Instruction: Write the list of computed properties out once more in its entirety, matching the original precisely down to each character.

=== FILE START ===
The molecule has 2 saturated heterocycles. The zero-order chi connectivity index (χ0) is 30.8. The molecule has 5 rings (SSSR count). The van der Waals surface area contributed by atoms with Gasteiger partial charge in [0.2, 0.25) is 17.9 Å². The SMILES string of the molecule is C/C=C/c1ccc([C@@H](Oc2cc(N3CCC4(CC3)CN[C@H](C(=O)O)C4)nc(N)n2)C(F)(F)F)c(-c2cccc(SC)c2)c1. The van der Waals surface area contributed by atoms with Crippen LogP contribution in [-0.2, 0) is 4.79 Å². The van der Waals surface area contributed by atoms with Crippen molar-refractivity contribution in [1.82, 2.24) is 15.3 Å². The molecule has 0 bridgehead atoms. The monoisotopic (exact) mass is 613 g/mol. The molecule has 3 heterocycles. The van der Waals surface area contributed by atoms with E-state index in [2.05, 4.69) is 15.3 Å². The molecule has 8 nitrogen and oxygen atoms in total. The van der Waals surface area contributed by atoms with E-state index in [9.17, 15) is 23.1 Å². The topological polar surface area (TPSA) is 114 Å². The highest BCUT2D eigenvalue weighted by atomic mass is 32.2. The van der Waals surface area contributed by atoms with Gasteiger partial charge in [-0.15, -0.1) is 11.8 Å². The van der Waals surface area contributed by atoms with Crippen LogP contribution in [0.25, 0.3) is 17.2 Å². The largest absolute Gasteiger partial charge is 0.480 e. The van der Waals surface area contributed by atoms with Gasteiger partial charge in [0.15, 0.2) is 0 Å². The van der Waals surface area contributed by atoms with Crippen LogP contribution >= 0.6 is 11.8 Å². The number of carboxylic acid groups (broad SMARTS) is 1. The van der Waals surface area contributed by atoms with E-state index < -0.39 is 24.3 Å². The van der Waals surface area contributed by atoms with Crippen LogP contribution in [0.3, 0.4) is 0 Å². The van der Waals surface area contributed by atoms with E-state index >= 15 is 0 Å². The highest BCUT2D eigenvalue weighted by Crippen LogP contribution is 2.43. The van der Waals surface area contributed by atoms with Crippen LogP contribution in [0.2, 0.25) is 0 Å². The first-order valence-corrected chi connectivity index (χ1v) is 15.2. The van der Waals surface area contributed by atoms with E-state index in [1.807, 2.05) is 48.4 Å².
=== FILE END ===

The molecule has 2 saturated heterocycles. The zero-order chi connectivity index (χ0) is 30.8. The molecule has 5 rings (SSSR count). The van der Waals surface area contributed by atoms with Gasteiger partial charge in [0.2, 0.25) is 17.9 Å². The SMILES string of the molecule is C/C=C/c1ccc([C@@H](Oc2cc(N3CCC4(CC3)CN[C@H](C(=O)O)C4)nc(N)n2)C(F)(F)F)c(-c2cccc(SC)c2)c1. The van der Waals surface area contributed by atoms with Crippen LogP contribution in [-0.2, 0) is 4.79 Å². The van der Waals surface area contributed by atoms with Crippen molar-refractivity contribution in [1.82, 2.24) is 15.3 Å². The molecule has 0 bridgehead atoms. The monoisotopic (exact) mass is 613 g/mol. The molecule has 3 heterocycles. The van der Waals surface area contributed by atoms with E-state index in [2.05, 4.69) is 15.3 Å². The molecule has 8 nitrogen and oxygen atoms in total. The van der Waals surface area contributed by atoms with E-state index in [9.17, 15) is 23.1 Å². The topological polar surface area (TPSA) is 114 Å². The highest BCUT2D eigenvalue weighted by atomic mass is 32.2. The van der Waals surface area contributed by atoms with Gasteiger partial charge in [-0.15, -0.1) is 11.8 Å². The van der Waals surface area contributed by atoms with Crippen LogP contribution in [0.25, 0.3) is 17.2 Å². The largest absolute Gasteiger partial charge is 0.480 e. The van der Waals surface area contributed by atoms with Gasteiger partial charge in [0.15, 0.2) is 0 Å². The van der Waals surface area contributed by atoms with Crippen LogP contribution >= 0.6 is 11.8 Å². The number of carboxylic acid groups (broad SMARTS) is 1. The van der Waals surface area contributed by atoms with E-state index < -0.39 is 24.3 Å². The van der Waals surface area contributed by atoms with Crippen LogP contribution in [0.3, 0.4) is 0 Å². The van der Waals surface area contributed by atoms with E-state index >= 15 is 0 Å². The highest BCUT2D eigenvalue weighted by Crippen LogP contribution is 2.43. The van der Waals surface area contributed by atoms with Crippen LogP contribution in [0.2, 0.25) is 0 Å². The first-order valence-corrected chi connectivity index (χ1v) is 15.2. The van der Waals surface area contributed by atoms with E-state index in [1.807, 2.05) is 48.4 Å².